After opening, many ion channels spontaneously close by inactivation, a process distinct from that involved in opening. The inactivation of channels is important for a variety of biological processes, including the timing of action potentials and the control of calcium permeability, which affects many aspects of intracellular signaling. Although the events of Ca2+-dependent inactivation (CDI) and voltage-dependent inactivation (VDI) have been unveiled in the past decade, the downstream mechanisms remained unclear.
Tadross et al. studied both CDI and VDI in Cav1.3 channels and showed them to differ not only in their initiation mechanisms but also in their distinct molecular endpoints. For CDI, a clear pattern emerges: activation-enhancing mutations proportionately weaken inactivation, supporting the idea that CDI reduces channel permeability by allosteric hindrance of the activation gate. For VDI, the data implicate a "hinged lid–shield" mechanism, similar to a hinged-lid process, with a previously unrecognized feature, a "shield" in Cav1.3 channels that is specialized to repel lid closure.
In a Commentary accompanying the papers, Jianmin Cui (Washington University, St. Louis) examines the mechanisms of inactivation and provides context for the importance of the new findings by Tadross et al.
About The Journal of General Physiology
Founded in 1918, The Journal of General Physiology (JGP) is published by The Rockefeller University Press. All editorial decisions on manuscripts submitted are made by active scientists. JGP content is posted to PubMed Central, where it is available to the public for free six months after publication. Authors retain copyright of their published works and third parties may reuse the content for non-commercial purposes under a creative commons license. For more information, please visit www.jgp.org.Cui, J. 2010. J. Gen. Physiol. doi:10.1085/jgp.201010421.
The importance of biodiversity in forests could increase due to climate change
17.11.2017 | Deutsches Zentrum für integrative Biodiversitätsforschung (iDiv) Halle-Jena-Leipzig
Win-win strategies for climate and food security
02.10.2017 | International Institute for Applied Systems Analysis (IIASA)
High-precision measurement of the g-factor eleven times more precise than before / Results indicate a strong similarity between protons and antiprotons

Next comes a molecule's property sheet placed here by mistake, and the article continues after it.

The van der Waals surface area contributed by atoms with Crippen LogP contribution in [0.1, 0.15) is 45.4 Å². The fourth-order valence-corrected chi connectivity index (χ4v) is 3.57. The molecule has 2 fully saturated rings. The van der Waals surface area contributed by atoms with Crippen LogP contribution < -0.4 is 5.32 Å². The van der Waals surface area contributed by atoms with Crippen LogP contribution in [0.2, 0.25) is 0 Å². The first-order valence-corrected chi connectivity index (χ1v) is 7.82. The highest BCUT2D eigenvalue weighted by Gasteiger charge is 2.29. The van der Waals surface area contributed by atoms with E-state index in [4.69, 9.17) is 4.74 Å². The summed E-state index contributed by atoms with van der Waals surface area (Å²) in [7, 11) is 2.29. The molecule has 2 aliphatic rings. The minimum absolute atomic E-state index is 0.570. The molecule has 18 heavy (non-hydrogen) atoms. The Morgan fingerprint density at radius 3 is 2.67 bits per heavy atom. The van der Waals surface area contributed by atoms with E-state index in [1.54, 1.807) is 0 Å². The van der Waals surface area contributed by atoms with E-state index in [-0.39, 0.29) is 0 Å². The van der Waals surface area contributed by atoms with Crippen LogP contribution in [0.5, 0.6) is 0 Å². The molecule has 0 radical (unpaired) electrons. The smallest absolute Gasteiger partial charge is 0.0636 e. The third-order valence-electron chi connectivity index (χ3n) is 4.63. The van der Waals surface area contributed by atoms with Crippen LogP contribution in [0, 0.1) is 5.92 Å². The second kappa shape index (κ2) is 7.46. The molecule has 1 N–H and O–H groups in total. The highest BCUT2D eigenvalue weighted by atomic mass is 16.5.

The magnetic moment of an individual proton is inconceivably small, but can still be quantified. The basis for undertaking this measurement was laid over ten...
Heat from the friction of rocks caused by tidal forces could be the “engine” for the hydrothermal activity on Saturn's moon Enceladus. This presupposes that...
The WHO reports an estimated 429,000 malaria deaths each year. The disease mostly affects tropical and subtropical regions and in particular the African continent. The Fraunhofer Institute for Silicate Research ISC teamed up with the Fraunhofer Institute for Molecular Biology and Applied Ecology IME and the Institute of Tropical Medicine at the University of Tübingen for a new test method to detect malaria parasites in blood. The idea of the research project “NanoFRET” is to develop a highly sensitive and reliable rapid diagnostic test so that patient treatment can begin as early as possible.
Malaria is caused by parasites transmitted by mosquito bite. The most dangerous form of malaria is malaria tropica. Left untreated, it is fatal in most cases....
The formation of stars in distant galaxies is still largely unexplored. For the first time, astron-omers at the University of Geneva have now been able to closely observe a star system six billion light-years away. In doing so, they are confirming earlier simulations made by the University of Zurich. One special effect is made possible by the multiple reflections of images that run through the cosmos like a snake.
Today, astronomers have a pretty accurate idea of how stars were formed in the recent cosmic past. But do these laws also apply to older galaxies? For around a...
Just because someone is smart and well-motivated doesn't mean he or she can learn the visual skills needed to excel at tasks like matching fingerprints, interpreting medical X-rays, keeping track of aircraft on radar displays or forensic face matching.
That is the implication of a new study which shows for the first time that there is a broad range of differences in people's visual ability and that these...
15.11.2017 | Event News
15.11.2017 | Event News
30.10.2017 | Event News
24.11.2017 | Physics and Astronomy
24.11.2017 | Health and Medicine
24.11.2017 | Earth Sciences